André Maciel, a young man who works in a photocopier shop, falls in love with his neighbour Sílvia, who works in a clothes shop. In order to get closer to her he decides to buy a dress he can’t afford. To pay for it he begins photocopying money, which quickly gets out of control. Once he realizes that he can get away with photocopying money, he decides to try it on a slightly larger scale. Even so, he realizes that the amount he can make by photocopying is limited and so he looks for better ways to get money. Being a guy with little education and a job as a copy machine operator, he decides that the only way out he has is to rob a bank somehow, so that he can run away with his sweetheart Silvia. The plot also has characters such as Marinês, Cardoso, Feitosa (the guy who is involved in all the illegal stuff), and his mother along with Silvia’s guardian / father, Antunes. The movie takes an unexpected twist when André, who does not really look like the kind of guy who could pull off a robbery, actually pulls it off and the next day he also finds out that he has won the lottery with the numbers ’ 1 2 3 4 5 6’. He does all the activities with the help of his friend Cardoso. Two people die in the movie and eventually, the movie goes on to tell us the truth behind all the incidents and how they were actually masterminded by Silvia. The movie ends with Silvia writing to the man she believes is her father and telling her about the journey she had undertaken to be in Rio, the place she meets Paulo, her father.—wikipedia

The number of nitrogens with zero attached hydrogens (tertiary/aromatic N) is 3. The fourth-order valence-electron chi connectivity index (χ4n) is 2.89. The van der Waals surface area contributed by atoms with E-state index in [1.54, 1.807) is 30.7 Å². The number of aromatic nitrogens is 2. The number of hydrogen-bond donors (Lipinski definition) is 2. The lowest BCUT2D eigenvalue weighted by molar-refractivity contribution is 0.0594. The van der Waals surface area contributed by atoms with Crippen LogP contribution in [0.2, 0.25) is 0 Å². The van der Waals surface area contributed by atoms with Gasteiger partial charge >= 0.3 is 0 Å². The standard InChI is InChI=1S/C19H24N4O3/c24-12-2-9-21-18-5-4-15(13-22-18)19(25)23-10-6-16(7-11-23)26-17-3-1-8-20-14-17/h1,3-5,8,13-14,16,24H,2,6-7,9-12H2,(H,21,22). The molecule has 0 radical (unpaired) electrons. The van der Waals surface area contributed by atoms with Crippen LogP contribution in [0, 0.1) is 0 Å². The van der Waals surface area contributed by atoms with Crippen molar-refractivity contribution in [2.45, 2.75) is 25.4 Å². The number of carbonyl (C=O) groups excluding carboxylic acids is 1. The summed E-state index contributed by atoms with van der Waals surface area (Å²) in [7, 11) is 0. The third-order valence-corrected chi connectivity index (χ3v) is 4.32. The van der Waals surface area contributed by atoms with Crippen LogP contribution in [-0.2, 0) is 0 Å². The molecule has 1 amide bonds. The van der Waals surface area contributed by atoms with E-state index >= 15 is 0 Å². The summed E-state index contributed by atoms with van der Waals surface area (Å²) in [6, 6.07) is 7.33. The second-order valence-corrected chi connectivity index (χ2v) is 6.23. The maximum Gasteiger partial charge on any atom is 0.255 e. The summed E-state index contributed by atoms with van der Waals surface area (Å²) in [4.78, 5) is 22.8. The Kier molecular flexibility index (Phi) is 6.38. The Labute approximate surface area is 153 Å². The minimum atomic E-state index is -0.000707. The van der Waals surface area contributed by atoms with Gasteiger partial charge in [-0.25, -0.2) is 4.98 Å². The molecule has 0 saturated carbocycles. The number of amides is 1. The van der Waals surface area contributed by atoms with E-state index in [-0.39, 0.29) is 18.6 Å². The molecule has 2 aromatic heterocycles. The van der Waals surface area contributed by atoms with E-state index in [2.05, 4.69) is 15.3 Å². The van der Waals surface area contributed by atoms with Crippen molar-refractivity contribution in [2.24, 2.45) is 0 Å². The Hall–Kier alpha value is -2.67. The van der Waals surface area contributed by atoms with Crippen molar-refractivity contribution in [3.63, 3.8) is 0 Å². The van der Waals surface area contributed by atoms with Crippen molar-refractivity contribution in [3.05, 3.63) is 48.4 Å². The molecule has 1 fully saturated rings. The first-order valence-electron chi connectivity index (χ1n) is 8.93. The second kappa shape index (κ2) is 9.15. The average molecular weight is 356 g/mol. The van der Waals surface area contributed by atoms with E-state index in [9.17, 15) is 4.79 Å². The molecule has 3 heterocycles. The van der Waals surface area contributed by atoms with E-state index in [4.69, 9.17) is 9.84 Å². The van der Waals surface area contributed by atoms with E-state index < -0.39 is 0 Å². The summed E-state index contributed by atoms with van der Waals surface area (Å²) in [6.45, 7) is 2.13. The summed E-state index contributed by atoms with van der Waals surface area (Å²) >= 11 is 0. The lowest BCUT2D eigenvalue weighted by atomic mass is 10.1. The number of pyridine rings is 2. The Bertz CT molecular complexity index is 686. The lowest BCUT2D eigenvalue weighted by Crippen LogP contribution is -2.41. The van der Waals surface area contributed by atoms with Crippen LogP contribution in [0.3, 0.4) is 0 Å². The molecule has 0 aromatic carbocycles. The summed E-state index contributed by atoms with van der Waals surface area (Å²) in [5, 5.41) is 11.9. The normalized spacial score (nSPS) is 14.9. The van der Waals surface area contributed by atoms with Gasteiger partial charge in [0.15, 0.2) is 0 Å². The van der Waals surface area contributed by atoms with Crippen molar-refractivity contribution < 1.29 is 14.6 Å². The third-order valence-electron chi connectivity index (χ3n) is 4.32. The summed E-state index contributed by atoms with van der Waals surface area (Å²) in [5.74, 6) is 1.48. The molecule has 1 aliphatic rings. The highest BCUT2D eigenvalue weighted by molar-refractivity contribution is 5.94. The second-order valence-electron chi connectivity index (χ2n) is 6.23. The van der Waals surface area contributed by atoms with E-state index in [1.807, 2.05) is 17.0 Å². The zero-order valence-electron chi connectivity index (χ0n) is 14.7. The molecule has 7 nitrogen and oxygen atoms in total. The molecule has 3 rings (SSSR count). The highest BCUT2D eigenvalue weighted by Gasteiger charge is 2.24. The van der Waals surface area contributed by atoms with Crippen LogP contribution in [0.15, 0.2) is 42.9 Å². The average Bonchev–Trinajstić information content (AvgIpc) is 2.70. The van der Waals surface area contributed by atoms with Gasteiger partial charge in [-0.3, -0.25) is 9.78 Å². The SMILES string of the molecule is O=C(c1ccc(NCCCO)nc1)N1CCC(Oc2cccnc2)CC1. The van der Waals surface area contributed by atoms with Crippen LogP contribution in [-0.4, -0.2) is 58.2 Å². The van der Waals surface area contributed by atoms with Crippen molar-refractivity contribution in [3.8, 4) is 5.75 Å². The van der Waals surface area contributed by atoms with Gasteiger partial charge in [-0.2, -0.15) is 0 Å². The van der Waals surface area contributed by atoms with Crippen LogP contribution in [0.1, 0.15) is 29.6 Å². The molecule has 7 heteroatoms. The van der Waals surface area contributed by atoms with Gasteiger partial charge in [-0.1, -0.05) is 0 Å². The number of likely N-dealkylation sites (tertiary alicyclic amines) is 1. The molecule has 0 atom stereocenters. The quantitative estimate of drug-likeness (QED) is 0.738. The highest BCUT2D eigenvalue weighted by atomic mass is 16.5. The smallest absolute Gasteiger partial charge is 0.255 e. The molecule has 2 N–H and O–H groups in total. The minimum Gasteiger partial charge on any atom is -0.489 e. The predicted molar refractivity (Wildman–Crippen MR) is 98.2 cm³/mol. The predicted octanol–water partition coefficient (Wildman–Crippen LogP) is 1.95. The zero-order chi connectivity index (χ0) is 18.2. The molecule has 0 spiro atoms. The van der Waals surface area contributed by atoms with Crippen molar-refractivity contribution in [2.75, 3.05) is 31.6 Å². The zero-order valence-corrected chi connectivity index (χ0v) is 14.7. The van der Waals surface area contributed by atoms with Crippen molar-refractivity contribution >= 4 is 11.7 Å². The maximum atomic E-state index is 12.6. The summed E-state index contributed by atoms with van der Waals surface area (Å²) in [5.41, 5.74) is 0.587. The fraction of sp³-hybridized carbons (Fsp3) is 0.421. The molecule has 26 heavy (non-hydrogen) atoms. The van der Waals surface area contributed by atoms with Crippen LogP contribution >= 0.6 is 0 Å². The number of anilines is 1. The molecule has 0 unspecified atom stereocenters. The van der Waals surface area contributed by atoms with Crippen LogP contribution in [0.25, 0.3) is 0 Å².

Based in Porto Alegre, filmmaker Jorge Furtado (b.1959) is a beloved figure in Brazil. His work displays amazing range, from coming-of-age stories to animated critiques of capitalism to playful historical recreation to bitter tales of racism in Brazil to shaggy dog stories to neo-noir. Even within a film, Furtado is able to cover a lot of ground, jumbling genres as joyfully as he mixes together characters from all parts of Porto Alegre’s eclectic citizenry. What ties it all together is Furtado’s unceasing interest in playing with the cinematic construction of time and narrative. He is a master at setting up expectations and then upending those expectations, or bypassing them entirely, in ways that are both witty and illuminating. One of his favored methods is the collage, betraying a syncretic impulse that ties him to other Brazilian exponents of the modern and the postmodern, from Carlos Drummond de Andrade to Tom Zé.
A first glance at Furtado’s work can miss the subtle ways… read more